The longer zoom required some parts from Japan which were going to take a while to arrive. I didn’t have a job that needed the longer zoom for a couple of weeks so that wasn’t a real problem, but I let NPS know when I would need it by. As that date drew near I contacted NPS for an update and as they were still awaiting parts they sent me a loan 70-200 at no cost to cover the intervening period. Unfortunately they were still struggling with parts supply so they have just replaced my 7 year old lens with a 70-200 VR2 lens for the cost the old lens repair.
Very pleased with service, sensible prices and the replacement lens. Thanks to Rob and the other staff at NPS.
This is a quick review of these 2 relatively new Yongnuo products from and interior photographers perspective. This is not meant to be a detailed review of the TX unit and flashes as there are already lots of good reviews about. It’s really to fill in a few gaps and answer some of the questions I had before buying the equipment.
When I started photographing interiors I used Nikon strobes but working in small spaces, shoots can be really hard on flashguns. The stands are constantly knocked over as they are placed behind doors or just as a consequence of having too much kit in a small space. Often flashes are placed on top of doors, inside light fittings, log burners, ovens etc and all these things can quickly lead to irreparable costly damage to your precious strobes. The need to replace a £350 flashgun can make quiet a dent in a day’s fee so these were quickly replaced by a set of Nissin Di622 MK1 flashes. These could be brought for about £100 new or £60 S/H and combined with a set of Yongnuo RF 602 TX RX units have worked well for the past few years. Nissin parts are readily available and broken feet or cases are quickly and cheaply replaced after a quick email to Kenro the importers.
There were a few problems with the Di622 /RF 602 set up though. The main one being that the power of each flash had to be adjusted separately so walking to 4 or 5 flashes dotted around the shoot to adjust the power of each one was a constant pain, particularly when taking bracketed shots. Also the focus of the flash cannot be adjusted when it’s not fitted to the hot shoe of a camera, placing a greater reliance on having the correct modifier, and finally the RF 602 TX unit the RX unit and the flash heads all took different batteries. Meaning 3 different sets of spares had to be taken to each shoot. Finally the Di622 would power down after about 10 mins of inactivity and would often have to be revisited to turn them back on. I was happy with the set up at the time as it offered the best compromise of cost, portability and reliability available at the time but technology continues to develop offering more features at lower cost.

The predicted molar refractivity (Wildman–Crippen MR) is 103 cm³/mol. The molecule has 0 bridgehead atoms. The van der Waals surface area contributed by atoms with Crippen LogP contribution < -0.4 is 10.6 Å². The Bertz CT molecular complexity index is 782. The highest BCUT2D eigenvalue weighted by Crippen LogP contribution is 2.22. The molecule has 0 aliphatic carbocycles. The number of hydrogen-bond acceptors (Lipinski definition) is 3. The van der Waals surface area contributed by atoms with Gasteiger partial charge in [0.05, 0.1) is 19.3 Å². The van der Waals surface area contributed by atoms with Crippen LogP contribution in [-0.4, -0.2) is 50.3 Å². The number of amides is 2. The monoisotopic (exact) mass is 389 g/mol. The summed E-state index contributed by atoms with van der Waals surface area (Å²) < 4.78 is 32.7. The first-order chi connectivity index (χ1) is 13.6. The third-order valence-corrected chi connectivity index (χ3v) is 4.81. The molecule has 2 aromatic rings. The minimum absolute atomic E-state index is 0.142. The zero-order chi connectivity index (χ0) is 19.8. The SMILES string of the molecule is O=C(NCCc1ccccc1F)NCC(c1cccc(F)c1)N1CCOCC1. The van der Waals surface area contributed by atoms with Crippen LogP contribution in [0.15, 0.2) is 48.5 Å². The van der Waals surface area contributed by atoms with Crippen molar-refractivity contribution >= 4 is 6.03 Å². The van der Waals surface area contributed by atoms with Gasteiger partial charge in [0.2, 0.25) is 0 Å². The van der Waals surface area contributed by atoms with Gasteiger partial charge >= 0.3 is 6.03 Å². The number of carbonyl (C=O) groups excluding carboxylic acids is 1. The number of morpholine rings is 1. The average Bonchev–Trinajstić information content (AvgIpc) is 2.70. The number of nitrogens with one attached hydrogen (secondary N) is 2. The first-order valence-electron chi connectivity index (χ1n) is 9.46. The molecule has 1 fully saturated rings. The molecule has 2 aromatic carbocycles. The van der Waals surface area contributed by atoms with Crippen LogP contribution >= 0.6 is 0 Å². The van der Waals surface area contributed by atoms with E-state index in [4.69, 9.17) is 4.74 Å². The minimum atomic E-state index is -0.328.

I have now changed over to the Yongnuo YN560-TX Manual Flash Controller and Yongnuo YN560 III Speedlites the controller is about £30 and the flashes about £45 from Amazon.
The build quality of the new kit appears particularly good and big step up from the build quality of the old Yongnuo products and that offered by the Di622’s. The features and benefits of the new set up when compared to my old kit are fairly significant.
Each flash includes its own built in RX unit removing the need for separate RX units, reducing the amount of kit to carry.
The flash and TX controller use the same rechargeable AA batteries.
The controller can be used to remotely adjust the individual power and zoom of up to 6 groups of flashes, each group can contain any number of flashes. Zoom from 24mm – 105mm and power from 1/128 in 1/3rds or full stops. It is simple to set each flash to its individual group. It is not possible to test fire each group individually though so you need to lay out the flashes in a logical manner to make sure you don’t waste time remotely adjusting the wrong flash unit.
One of the most significant advantages of the new units is the adjustable flash frequency. With the old Nissin units you were limited to using a single light pop for each shutter operation. This limited the amount of light you could apply to the scene regardless of the exposure time. So for instance if you wanted an exposure time of say 8 seconds to capture the right level of ambient light and wanted to supplement this with some local fill flash your were limited to a single flash pop. Once the Di622 was up to full power the only option was to use multiple flash heads to increase the local light levels. With the YN 560 combo you can set the frequency and number of flash pops, and so with our 8 second exposure we could set the flash and controller to supply multiple pops in that 8 second exposure. Using the Number and Frequency options we can specify a number of pops or just keep firing at say 10 Hz or for the duration of the shutter opening. Total number is adjustable from 1-40 and the frequency is adjustable from 1-100 Hz. Obviously this flexibility is limited by the flashes recycle time to one flash every 3 seconds when using the internal battery pack, but still offers a vast improvement in the available power available.